My thoughts (John Seksay):
The greatest thing about being a child is the sheer power of imagination to transform us into what we want to be in an instant! When I was six, Superman and Mighty Mouse were my role models. Give me a towel or a pillow case and my superpowers would whisk me away to Save the World from Evildoers! All the while my parents would just smile and watch.
Their little superhero was always ready to save the world, but didn’t like getting up for school on cold mornings or being dressed up for church on Sunday. Superheroes were never busy making their beds, doing their homework, or any of the dull, routine things that took so much time away from playing. Living like Clark Kent was just something you did while waiting for the Big Moment When Justice Called!
When I became a parent, my kids had the Transformers, He-Man, the Justice League, and more superheroes than I can remember. They too raced around with towels and sticks, righting wrongs and thwarting evil with valor! But they also had a new class of role models that were very different. Oscar the Grouch, Big Bird, Grover, and Cookie Monster were among the first and most beloved of their heroes. Sesame Street heroes could play at wearing capes too, but more often they were dealing with the details of day-to-day life and learning how to get by in the real world. The stuff they were learning — politeness, consideration, kindness, sharing — weren’t in my classic list of superpowers. What happened to leaping tall buildings in a single bound and flying faster than a speeding bullet?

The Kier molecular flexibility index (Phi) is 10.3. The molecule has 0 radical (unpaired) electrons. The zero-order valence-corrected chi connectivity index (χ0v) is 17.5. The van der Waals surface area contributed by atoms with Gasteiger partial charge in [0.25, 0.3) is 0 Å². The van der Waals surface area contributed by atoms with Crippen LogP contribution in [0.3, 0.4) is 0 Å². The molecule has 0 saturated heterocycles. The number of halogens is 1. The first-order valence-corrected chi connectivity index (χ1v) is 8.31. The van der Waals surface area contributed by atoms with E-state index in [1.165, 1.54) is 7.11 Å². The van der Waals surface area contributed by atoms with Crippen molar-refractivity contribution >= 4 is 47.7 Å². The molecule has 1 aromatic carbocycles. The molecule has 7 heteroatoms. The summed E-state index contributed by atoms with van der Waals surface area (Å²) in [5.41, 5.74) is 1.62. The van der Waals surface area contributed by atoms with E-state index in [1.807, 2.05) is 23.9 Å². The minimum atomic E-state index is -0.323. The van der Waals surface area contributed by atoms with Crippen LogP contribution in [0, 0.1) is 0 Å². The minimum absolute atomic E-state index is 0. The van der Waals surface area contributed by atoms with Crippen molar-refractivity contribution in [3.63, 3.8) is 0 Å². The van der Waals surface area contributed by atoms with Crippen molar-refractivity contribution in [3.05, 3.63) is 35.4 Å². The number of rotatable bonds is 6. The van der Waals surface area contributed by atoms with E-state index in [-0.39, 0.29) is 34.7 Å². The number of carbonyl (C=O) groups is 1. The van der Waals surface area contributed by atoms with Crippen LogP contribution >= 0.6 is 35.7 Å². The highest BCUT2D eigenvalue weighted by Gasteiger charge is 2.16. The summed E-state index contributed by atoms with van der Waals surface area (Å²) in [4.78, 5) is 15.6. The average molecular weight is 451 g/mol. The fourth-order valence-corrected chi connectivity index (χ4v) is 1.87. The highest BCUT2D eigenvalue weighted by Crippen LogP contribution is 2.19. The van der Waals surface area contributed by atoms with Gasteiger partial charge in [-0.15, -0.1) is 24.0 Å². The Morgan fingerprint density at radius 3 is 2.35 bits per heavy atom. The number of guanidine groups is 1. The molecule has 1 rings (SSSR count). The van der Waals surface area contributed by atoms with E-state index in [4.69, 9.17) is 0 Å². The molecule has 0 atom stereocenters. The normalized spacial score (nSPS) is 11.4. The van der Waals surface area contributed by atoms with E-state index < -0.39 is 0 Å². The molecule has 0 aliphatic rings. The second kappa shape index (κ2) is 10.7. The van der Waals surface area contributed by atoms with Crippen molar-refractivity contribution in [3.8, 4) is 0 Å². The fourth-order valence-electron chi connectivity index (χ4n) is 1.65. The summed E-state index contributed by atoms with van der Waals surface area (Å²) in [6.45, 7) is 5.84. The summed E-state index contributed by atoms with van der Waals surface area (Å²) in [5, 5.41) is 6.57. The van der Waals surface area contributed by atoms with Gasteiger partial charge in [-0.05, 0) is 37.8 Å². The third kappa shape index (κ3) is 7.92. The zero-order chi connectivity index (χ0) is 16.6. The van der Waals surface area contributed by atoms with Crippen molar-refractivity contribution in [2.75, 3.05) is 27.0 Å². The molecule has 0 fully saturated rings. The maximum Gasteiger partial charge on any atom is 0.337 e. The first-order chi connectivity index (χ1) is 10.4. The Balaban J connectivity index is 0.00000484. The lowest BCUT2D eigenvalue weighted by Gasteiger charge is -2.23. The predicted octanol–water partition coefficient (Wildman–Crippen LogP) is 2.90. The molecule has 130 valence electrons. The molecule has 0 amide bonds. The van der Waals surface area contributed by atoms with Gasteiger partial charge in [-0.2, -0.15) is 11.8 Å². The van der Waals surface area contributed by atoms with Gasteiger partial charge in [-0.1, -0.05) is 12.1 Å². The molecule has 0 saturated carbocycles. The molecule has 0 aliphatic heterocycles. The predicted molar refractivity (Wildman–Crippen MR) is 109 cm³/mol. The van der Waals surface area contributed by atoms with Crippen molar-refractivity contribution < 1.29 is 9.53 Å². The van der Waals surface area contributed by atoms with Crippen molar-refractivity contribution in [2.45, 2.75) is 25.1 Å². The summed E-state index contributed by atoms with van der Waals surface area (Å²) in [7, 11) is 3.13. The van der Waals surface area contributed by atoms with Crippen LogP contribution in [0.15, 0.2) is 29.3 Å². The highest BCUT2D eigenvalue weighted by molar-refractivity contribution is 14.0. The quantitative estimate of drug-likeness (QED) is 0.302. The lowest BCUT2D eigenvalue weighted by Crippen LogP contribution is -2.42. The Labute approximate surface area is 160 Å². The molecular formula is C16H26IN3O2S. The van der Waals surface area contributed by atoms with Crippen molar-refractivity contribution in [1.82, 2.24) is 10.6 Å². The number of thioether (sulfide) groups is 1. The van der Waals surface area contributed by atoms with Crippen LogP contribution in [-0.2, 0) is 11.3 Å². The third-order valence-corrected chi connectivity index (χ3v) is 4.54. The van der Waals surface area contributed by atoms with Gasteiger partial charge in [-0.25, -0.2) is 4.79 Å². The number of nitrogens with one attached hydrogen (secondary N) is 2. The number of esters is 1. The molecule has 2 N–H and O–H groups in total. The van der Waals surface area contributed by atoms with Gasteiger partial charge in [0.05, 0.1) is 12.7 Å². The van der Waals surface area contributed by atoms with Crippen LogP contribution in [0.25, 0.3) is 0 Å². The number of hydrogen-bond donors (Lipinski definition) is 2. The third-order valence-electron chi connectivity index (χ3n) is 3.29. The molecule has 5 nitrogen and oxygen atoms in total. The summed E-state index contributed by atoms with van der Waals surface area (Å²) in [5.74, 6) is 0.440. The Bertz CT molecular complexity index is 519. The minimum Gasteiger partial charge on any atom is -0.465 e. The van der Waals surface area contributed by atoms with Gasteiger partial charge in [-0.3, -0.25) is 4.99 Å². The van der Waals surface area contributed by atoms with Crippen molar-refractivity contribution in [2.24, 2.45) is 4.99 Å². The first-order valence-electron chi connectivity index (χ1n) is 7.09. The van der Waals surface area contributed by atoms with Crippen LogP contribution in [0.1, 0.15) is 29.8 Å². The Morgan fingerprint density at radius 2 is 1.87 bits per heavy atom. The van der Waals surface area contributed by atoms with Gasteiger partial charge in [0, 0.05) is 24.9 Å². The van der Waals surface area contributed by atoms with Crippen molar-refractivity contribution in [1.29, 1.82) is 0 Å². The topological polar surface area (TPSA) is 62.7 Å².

The message speaking to me from the Proverbs passage today goes right to the point:
“A wise child loves discipline, but a scoffer does not listen to rebuke.” NRSV
The litany of things that follow hardly seem like superpowers: moderation in speech, diligence, truthfulness, modesty. This sounds like a whole lot of Clark Kent — minus the cape! How very Sesame Street. What about all the fame and adulation that goes with being the Great Hero?
From today’s reading I better understand how heroes really are. They do not leap over problems in a single bound, or vanquish evil with a wave of some magic sword. As Jesus did, they use weapons of the spirit to combat real life issues, one day at a time. As for Jesus, the battles aren’t easy and the roads aren’t always smooth.
How much strength does it take to be a breadwinner for a family? How much valor does it take to fight off an addiction? How much courage is needed to raise children in an unpredictable and often dangerous world? How much stamina is needed to care for an aging and failing loved one? How difficult is it to be kind or generous to a stranger? How hard is it to do any of these things without the praise and adulation of a crowd? Now the superpowers mentioned in today’s reading make all the difference — and the world is full of heroes that I could run into anywhere — even Sesame Street!
Thought for the day: Have I nurtured my spiritual superpowers? Am I ready to be an everyday hero to someone today?
We encourage you to include a time of prayer with this reading. If you need a place to get started, consider the suggestions on the How to Pray page.